Vatican Won't Pay for Cardinal's Defence
By Lucie Morris-Marr
May 5, 2018
|Australia's most senior Catholic Cardinal George Pell (C) departs the County Court of Victoria in Melbourne, Australia, 02 May 2018. Daniel Pockett / EPA |
From the United States to Hall's Gap, a tiny hamlet in Victoria, Australia, discreet adverts have been placed in newsletters, parish notices and Catholic publications across the globe.
They start with identical wording: “A number of people are wanting to know where they can contribute to assist Cardinal George Pell with his defence costs.”
The numerous adverts, uncovered by The National, also include bank account details of a special trust fund overseen by a law firm and an email contact address.
The costs in question are in regards to a legal bill likely to run into millions of Australian dollars, as the treasurer for the Vatican faces historic sexual abuse charges in his native country.
The National can confirm officially for the first time that the Vatican is not contributing to his legal bill, leaving one of the most senior figures in the Holy See to seek these funds from his supporters.
The 76-year-old cardinal was charged by a special task force set up to investigate historic sex abuse allegations involving religious and non-government organisations in June last year. He strongly denies the charges.
This week a magistrate at Melbourne Magistrate Court ruled his case would proceed to a higher court, despite dropping half the charges against him, including the more serious ones.
The cardinal, on leave from his post in Rome and currently living in a Sydney seminary, will now face two jury trials for multiple allegations later this year at the County Court of Victoria.
A spokeswoman for Dr Pell at the Archdiocese of Sydney told The National that an independent trust fund was set up after “many people asked how they could assist with his legal costs.”
“The Archdiocese has not contributed to this fund nor has the Vatican provided any funding,” said Katrina Lee, an executive advisor to the Archdiocese of Sydney.
Also, the fund has not been “set-up by or overseen” by the Archdiocese, Ms Lee added.
This is the first time that the cardinal’s representatives have confirmed that the Vatican in is not contributing to the legal fight.
The lawyers in charge of the defence fund operate out of a small office in the Melbourne suburb of Ivanhoe East. When asked about the fund, a spokeswoman for Ferdinand Zito & Associates Pty Ltd told The National: “Unfortunately and regrettably Ferdinand is unable to assist as anything relating to the cardinal comes within the ambit of legal professional privilege.”
Mr Zito attended the Melbourne private Catholic boys school Xavier College between 1963 and 1967. His LinkedIn page notes he is fluent in Italian and has been the principal and director of his firm for 13 years. He states: “My name is on the door…the buck stops at me. I take my role seriously, perform it earnestly and honestly.”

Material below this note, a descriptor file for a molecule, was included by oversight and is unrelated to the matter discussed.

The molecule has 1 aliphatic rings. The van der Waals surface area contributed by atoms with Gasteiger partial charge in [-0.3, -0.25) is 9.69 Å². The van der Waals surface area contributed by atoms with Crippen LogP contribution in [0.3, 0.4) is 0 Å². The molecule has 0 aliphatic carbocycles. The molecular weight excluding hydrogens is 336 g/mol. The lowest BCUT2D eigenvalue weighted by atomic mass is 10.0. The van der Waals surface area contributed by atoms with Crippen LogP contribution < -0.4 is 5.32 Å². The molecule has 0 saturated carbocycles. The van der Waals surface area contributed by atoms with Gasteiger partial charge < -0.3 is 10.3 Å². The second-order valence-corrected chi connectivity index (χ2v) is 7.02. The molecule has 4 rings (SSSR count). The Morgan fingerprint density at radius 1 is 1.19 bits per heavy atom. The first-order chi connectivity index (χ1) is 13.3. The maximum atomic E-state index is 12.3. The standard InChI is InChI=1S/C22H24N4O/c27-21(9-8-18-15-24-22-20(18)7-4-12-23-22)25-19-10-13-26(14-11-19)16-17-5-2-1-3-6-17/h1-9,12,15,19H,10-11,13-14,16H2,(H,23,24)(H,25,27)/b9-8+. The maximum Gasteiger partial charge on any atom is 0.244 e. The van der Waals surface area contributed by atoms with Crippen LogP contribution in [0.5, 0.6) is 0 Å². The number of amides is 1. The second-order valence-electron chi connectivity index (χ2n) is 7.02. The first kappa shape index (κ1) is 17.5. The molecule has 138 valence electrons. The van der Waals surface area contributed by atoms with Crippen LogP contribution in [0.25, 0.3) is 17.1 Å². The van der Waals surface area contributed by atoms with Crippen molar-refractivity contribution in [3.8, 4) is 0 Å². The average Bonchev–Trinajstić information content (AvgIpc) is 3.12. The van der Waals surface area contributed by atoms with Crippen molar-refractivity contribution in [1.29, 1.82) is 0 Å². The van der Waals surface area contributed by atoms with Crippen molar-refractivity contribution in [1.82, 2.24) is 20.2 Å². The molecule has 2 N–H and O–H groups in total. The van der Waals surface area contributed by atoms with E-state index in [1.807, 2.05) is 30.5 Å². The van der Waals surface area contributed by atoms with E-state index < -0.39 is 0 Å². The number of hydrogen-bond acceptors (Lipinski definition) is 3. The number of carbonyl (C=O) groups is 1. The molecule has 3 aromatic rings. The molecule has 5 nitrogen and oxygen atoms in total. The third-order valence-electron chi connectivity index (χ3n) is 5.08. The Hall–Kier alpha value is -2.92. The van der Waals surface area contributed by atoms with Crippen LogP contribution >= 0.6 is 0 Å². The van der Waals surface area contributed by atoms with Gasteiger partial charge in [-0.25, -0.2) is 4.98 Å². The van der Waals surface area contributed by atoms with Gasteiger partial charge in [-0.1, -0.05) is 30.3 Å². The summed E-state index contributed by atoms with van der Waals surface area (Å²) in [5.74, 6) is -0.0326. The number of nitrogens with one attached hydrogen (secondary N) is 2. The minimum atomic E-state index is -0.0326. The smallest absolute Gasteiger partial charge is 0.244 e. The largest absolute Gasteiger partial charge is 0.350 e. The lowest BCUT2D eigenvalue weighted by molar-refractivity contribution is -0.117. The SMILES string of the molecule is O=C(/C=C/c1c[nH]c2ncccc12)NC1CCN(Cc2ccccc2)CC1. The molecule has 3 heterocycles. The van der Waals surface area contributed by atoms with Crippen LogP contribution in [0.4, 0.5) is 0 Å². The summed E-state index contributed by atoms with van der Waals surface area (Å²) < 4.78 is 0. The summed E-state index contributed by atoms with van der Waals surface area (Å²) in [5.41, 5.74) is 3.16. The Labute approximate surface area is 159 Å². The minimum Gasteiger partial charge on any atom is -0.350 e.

On Friday, as the potential bill became higher following Wednesday's confirmation of two jury trials, the Catholic Weekly in Australia published the trust fund account details for their readers.
Des Cahil, an emeritus professor at RMIT University in Melbourne told The National it is “highly likely” that Dr Pell’s fund will be well supported by many conservative Catholics around the world.
“The result of these trials will dictate his future and his reputation, let alone the moral standing of the conservative right wing faction of the Catholic community worldwide, whom he represents with his seniority and orthodox views,” Prof Cahil said.
It’s not known how much has been donated so far from supporters around the world, other than that it has been sufficient for Dr Pell to engage well known Melbourne law firm Galbally & O’Bryan and one of Australia’s leading criminal barristers, Robert Richter, QC.
Richter, 72, is known for his brutal cross-examining and forensic research. His daily fee is said to be approximately $16,000 AUD (44,000 AED) a day, meaning the final cost for the two trials, due to take place later this year and lasting ten weeks in total, could easily equal the cost of a water-side mansion in Melbourne’s swanky suburb of Brighton.
That the fund has enabled the cardinal to engage the best legal experts for the controversial case has angered some however.
They argue that it is unfair as the accusers themselves are not legally represented with their own counsel during proceedings.
Ingrid Irwin, a lawyer from Ballarat who previously represented two of the accusers in the case against Dr Pell, one of whom passed away in January this year, recently received a payment from Mr Zito owing from the cardinal.
She had submitted an invoice to Dr Pell’s legal team after supplying documents as demanded by a court order from his team.
Ms Irwin told The National she believes the Catholic Church did not want to be seen to be paying directly for the Cardinal’s legal fight.
“He’s more than fortunate to have a trust fund paying but who’s really paying and who's organising the distribution of the adverts for the fund?" she asked.
“The big issue remains that the accusers have no right to a lawyer no matter how rich they are and he’s entitled to the best money can buy.”
The cardinal has been bailed to appear again on May 16 when a judge is expected to confirm dates for the two trials.